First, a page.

The series of 14 gelatin silver prints are on display at the museum until January 15, 2023 in conjunction with FotoFest 2022. Fosso’s self-portraits capture more than the person, however significant that person may be. They mark the time of a certain transcendence.

There are 13 topics in total — Martin Luther King Jr. appears twice. Others include Muhammad Ali, Angela Davis, Miles Davis, Malcolm X, Nelson Mandela, Tommie Smith, Aimé Césaire, Patrice Lumumba, Kwame Nkrumah, Haile Selassie and Leopold Sedar Senghor. Collectively, the images connect the struggle for social justice and civil rights in America and Africa.

“These were life-transforming moments when (the subjects) became what we know them now,” says Paul R. Davis, curator of Menil’s collections.

1533 Sul Ross; menil.org

‘Plumshuga: The Rise of Lauren Anderson’ on Stages

The life of former Houston Ballet principal dancer Lauren Anderson is explored in Deborah Mouton's

The life of former Houston Ballet principal dancer Lauren Anderson is explored in Deborah Mouton’s “Plumshuga.”

Marie D. De Jesús/Staff Photographer

Stages’ new work, “Plumshuga: The Rise of Lauren Anderson” written by Deborah DEEP Mouton and co-directed by Mouton and Eboni Bell Darcy, tells a pivotal story in Houston’s art landscape — and the world, for that matter. . It debuted on October 7 and will run until November 13.

“Plumshuga” is Anderson’s life beautifully told with spoken word, music and drama, spanning her childhood at Third Ward School through her rise as Principal Dancer of Houston Ballet. It is choreographed by Stanton Welch of Houston Ballet and Harrison Guy of Urban Souls Dance Company.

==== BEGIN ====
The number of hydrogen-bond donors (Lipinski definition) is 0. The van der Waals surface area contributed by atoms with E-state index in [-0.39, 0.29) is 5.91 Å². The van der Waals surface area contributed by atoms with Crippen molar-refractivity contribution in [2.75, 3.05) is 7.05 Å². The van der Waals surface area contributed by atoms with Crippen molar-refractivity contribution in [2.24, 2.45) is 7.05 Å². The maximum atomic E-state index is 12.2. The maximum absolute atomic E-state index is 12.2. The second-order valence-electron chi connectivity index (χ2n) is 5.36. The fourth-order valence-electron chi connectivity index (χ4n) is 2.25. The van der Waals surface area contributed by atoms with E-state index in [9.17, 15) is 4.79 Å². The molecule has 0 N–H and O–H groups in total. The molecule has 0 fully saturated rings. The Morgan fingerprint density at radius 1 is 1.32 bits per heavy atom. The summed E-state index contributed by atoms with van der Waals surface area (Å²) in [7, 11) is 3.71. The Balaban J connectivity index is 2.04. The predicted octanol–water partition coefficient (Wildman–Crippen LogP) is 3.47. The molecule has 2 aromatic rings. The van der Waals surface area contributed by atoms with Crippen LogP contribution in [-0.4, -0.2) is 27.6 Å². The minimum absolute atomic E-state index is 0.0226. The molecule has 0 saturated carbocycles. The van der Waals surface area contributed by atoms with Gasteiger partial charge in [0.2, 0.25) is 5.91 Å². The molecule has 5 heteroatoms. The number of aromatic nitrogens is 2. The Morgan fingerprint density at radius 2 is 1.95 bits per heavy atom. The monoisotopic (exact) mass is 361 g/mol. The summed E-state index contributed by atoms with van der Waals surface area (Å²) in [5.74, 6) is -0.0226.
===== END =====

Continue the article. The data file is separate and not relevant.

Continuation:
The production, which Mouton calls a “choreopoem”, is not watered down. Instead, it delves into Anderson’s tumultuous relationships, substance abuse, and self-esteem issues. It’s an uncomfortable story for those who dream of ballerina perfection.

Anderson’s story is about the humanity in all of us.

“I’m really grateful for the help that’s been given to me, and I’ve just started to realize a lot about myself. I know my story can help someone,” Anderson said.

800 Rosina; 713-527-0123; stageshouston.com

‘Angels Listening: An Interactive Cathartic Performance’ at the 2022 Venice Biennale (picture above)

The last time Alison de Lima Greene, curator of modern and contemporary art at the Museum of Fine Arts in Houston, remembers a Texas artist participating in the Biennale was in 1964. “Robert Rauschenberg, he absolutely stunned the world,” says Greene.

Before this year, women were much less present than men. The theme of the Biennale’s 59th International Art Exhibition is “The Milk of Dreams”, based on a book of the same name by surrealist author and painter Leonara Carrington, and curated by Cecilia Alemani. And two women received the Golden Lion in April: Sonia Boyce, Great Britain, for ‘Best National Entry’ and Simone Leigh, USA, for ‘Best International Show Entry’.

“Angels Listening” by Rachel Lee Hovnanian is a performative installation that is both meditative and immersive. Inside, guests walk among the seven large-scale angels whose mouths have been covered. Their marked silence encourages the viewer to contemplate their innermost thoughts without fear of judgment. Next, visitors approach from either side of a central confessional, take a ribbon, and are asked to write down something they think they can’t or can’t say. Anonymous messages are dropped into a box and then tied to exposed blankets in the adjacent lawn. The final stages involve ringing a wake-up bell and venturing out into the garden to reflect, where thousands of unspoken thoughts cover dozens of “listening blankets”.

“People should be able to say… anything,” Hovnanian says. “Art should evoke emotion, good and bad.”

Collateral event of the 2022 Art Biennale; angelslistening.net

William E. Bennett